All-electric and hydronic

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There’s a lot to learn from this highly insulated and well-sealed renovation in Melbourne, not least how a heat pump is providing both hydronic heating and hot water. Cameron Munro explains the house’s modelling-led upgrades and the tweaks made along the way.

WHEN we bought our 1910 weatherboard home in inner suburban Melbourne, we were committed to making it as comfortable and energy efficient as we could. We’d partially renovated a previous home by installing double glazing and injecting foam into the wall cavity, but our new home presented the opportunity to do a far more extensive renovation.

Our approach was guided by the German Passivhaus movement (also known as Passive House in Australia), which requires extensive insulation and extreme attention to thermal bridging and airtightness. We really liked this approach as it’s guided by building physics and requires extensive modelling and verification.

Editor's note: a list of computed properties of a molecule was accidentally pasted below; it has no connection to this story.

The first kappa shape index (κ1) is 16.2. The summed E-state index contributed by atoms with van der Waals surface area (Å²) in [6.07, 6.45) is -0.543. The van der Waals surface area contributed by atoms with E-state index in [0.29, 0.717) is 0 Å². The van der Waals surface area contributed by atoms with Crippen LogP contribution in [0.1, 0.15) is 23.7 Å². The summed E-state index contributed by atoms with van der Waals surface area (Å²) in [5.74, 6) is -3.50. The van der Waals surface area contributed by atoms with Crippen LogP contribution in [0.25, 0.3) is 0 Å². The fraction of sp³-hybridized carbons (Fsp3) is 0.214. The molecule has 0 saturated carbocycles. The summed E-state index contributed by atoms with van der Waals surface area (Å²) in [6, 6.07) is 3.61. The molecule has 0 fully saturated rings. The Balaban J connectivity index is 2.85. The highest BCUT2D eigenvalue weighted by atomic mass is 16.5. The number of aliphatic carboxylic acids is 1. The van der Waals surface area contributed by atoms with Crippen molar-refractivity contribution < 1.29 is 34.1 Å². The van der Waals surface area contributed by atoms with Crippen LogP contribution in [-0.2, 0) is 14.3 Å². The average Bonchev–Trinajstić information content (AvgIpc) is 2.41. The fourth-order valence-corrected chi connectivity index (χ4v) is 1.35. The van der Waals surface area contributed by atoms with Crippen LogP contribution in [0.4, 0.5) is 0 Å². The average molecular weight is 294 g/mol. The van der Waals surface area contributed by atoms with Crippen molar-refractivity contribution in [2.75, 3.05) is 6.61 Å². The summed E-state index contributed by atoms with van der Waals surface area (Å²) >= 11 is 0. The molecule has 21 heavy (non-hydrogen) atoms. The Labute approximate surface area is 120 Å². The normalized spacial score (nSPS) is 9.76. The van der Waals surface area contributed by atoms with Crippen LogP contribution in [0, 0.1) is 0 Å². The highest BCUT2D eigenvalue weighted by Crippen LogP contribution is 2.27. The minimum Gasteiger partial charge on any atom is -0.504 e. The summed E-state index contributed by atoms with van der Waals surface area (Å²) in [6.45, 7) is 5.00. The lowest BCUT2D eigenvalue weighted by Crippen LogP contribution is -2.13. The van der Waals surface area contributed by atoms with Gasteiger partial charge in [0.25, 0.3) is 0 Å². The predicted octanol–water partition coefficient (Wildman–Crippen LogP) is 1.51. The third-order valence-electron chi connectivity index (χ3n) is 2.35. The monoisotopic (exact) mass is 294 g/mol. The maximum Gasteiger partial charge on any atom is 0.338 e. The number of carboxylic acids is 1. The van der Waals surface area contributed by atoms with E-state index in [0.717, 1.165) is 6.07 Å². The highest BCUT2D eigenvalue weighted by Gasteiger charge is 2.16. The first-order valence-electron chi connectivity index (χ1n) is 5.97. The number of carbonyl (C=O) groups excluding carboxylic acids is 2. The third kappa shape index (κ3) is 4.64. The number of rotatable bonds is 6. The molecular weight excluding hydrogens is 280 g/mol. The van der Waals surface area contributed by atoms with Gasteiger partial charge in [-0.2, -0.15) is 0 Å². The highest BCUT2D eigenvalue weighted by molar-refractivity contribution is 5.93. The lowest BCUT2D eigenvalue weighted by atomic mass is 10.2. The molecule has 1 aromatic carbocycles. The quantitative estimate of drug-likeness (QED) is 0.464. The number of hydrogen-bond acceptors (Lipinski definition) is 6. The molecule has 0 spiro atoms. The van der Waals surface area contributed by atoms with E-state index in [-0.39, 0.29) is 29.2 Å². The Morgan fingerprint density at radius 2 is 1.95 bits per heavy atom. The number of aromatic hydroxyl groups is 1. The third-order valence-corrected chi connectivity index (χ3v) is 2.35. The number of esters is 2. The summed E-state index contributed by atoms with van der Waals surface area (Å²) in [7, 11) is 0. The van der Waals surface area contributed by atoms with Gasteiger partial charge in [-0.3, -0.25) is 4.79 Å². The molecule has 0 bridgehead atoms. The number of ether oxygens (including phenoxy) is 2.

Moreover, we weren’t comfortable with the usual practice of simply throwing energy into a building to keep it comfortable; whatever additional heat we needed, we wanted to ensure we could keep it within the building envelope for as long as possible.

First things first: going off gas
The previous owner used a conventional gas storage hot water system and gas heaters. Our strategy for heating and hot water was always going to be all-electric using an air-source heat pump and solar PV.

We liked the simplicity of minimising our grid connections and had concerns about the carbon footprint from gas production and use.

One of the first things we did was to have the local gas network utility remove the gas meter and cap the gas main in the street. This was surprisingly easy to do, and cost us nothing.

Read the full article here.

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